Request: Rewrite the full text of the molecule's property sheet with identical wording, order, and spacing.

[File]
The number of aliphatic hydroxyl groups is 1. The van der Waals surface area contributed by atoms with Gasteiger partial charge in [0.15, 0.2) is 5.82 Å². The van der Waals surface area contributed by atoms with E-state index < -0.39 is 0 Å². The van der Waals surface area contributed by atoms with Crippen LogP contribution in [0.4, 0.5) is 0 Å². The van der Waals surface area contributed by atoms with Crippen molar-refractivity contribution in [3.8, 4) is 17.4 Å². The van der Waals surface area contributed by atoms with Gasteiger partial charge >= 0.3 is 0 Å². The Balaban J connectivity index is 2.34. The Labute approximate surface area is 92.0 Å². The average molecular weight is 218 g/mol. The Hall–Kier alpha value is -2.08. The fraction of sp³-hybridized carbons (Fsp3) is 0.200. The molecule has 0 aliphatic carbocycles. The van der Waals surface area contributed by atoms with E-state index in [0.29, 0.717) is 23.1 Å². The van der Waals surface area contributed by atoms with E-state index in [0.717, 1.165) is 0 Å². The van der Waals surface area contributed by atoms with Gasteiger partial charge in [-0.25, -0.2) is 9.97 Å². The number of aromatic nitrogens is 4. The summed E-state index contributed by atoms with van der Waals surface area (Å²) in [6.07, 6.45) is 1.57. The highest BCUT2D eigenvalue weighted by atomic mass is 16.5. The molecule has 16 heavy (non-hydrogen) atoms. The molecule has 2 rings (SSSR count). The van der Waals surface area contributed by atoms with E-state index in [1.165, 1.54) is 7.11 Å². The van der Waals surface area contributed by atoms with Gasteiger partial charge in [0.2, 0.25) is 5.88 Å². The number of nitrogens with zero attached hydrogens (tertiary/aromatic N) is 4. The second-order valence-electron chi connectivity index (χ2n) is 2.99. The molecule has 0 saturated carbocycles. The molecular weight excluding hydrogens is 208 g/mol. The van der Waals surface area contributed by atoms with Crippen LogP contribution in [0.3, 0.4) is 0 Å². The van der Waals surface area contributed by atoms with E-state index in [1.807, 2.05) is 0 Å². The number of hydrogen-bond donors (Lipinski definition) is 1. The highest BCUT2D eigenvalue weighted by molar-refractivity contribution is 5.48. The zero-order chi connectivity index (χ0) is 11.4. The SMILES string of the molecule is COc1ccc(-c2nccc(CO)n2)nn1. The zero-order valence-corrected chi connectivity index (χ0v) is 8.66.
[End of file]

The number of aliphatic hydroxyl groups is 1. The van der Waals surface area contributed by atoms with Gasteiger partial charge in [0.15, 0.2) is 5.82 Å². The van der Waals surface area contributed by atoms with E-state index < -0.39 is 0 Å². The van der Waals surface area contributed by atoms with Crippen LogP contribution in [0.4, 0.5) is 0 Å². The van der Waals surface area contributed by atoms with Crippen molar-refractivity contribution in [3.8, 4) is 17.4 Å². The van der Waals surface area contributed by atoms with Gasteiger partial charge >= 0.3 is 0 Å². The Balaban J connectivity index is 2.34. The Labute approximate surface area is 92.0 Å². The average molecular weight is 218 g/mol. The Hall–Kier alpha value is -2.08. The fraction of sp³-hybridized carbons (Fsp3) is 0.200. The molecule has 0 aliphatic carbocycles. The van der Waals surface area contributed by atoms with E-state index in [0.29, 0.717) is 23.1 Å². The van der Waals surface area contributed by atoms with E-state index in [0.717, 1.165) is 0 Å². The van der Waals surface area contributed by atoms with Gasteiger partial charge in [-0.25, -0.2) is 9.97 Å². The number of aromatic nitrogens is 4. The summed E-state index contributed by atoms with van der Waals surface area (Å²) in [6.07, 6.45) is 1.57. The highest BCUT2D eigenvalue weighted by atomic mass is 16.5. The molecule has 16 heavy (non-hydrogen) atoms. The molecule has 2 rings (SSSR count). The van der Waals surface area contributed by atoms with E-state index in [1.165, 1.54) is 7.11 Å². The van der Waals surface area contributed by atoms with Gasteiger partial charge in [0.2, 0.25) is 5.88 Å². The number of nitrogens with zero attached hydrogens (tertiary/aromatic N) is 4. The second-order valence-electron chi connectivity index (χ2n) is 2.99. The molecule has 0 saturated carbocycles. The molecular weight excluding hydrogens is 208 g/mol. The van der Waals surface area contributed by atoms with Crippen LogP contribution in [0.3, 0.4) is 0 Å². The van der Waals surface area contributed by atoms with E-state index in [1.807, 2.05) is 0 Å². The number of hydrogen-bond donors (Lipinski definition) is 1. The highest BCUT2D eigenvalue weighted by molar-refractivity contribution is 5.48. The zero-order chi connectivity index (χ0) is 11.4. The SMILES string of the molecule is COc1ccc(-c2nccc(CO)n2)nn1. The zero-order valence-corrected chi connectivity index (χ0v) is 8.66.